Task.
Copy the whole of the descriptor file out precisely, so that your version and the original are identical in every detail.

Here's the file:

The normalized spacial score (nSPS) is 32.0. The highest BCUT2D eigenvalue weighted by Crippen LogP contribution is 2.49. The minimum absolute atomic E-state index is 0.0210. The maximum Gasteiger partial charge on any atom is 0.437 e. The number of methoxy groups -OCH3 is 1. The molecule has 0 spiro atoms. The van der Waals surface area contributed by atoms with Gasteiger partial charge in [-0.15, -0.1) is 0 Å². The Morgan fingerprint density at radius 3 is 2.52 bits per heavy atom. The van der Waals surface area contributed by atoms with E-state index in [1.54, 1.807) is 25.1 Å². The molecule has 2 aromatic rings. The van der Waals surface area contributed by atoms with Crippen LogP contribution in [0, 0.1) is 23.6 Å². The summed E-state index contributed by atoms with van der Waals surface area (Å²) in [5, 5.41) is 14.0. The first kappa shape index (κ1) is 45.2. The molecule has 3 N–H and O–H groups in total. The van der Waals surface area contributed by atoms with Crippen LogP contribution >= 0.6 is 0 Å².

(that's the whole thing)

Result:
The normalized spacial score (nSPS) is 32.0. The highest BCUT2D eigenvalue weighted by Crippen LogP contribution is 2.49. The minimum absolute atomic E-state index is 0.0210. The maximum Gasteiger partial charge on any atom is 0.437 e. The number of methoxy groups -OCH3 is 1. The molecule has 0 spiro atoms. The van der Waals surface area contributed by atoms with Gasteiger partial charge in [-0.15, -0.1) is 0 Å². The Morgan fingerprint density at radius 3 is 2.52 bits per heavy atom. The van der Waals surface area contributed by atoms with E-state index in [1.54, 1.807) is 25.1 Å². The molecule has 2 aromatic rings. The van der Waals surface area contributed by atoms with Crippen LogP contribution in [0, 0.1) is 23.6 Å². The summed E-state index contributed by atoms with van der Waals surface area (Å²) in [5, 5.41) is 14.0. The first kappa shape index (κ1) is 45.2. The molecule has 3 N–H and O–H groups in total. The van der Waals surface area contributed by atoms with Crippen LogP contribution >= 0.6 is 0 Å².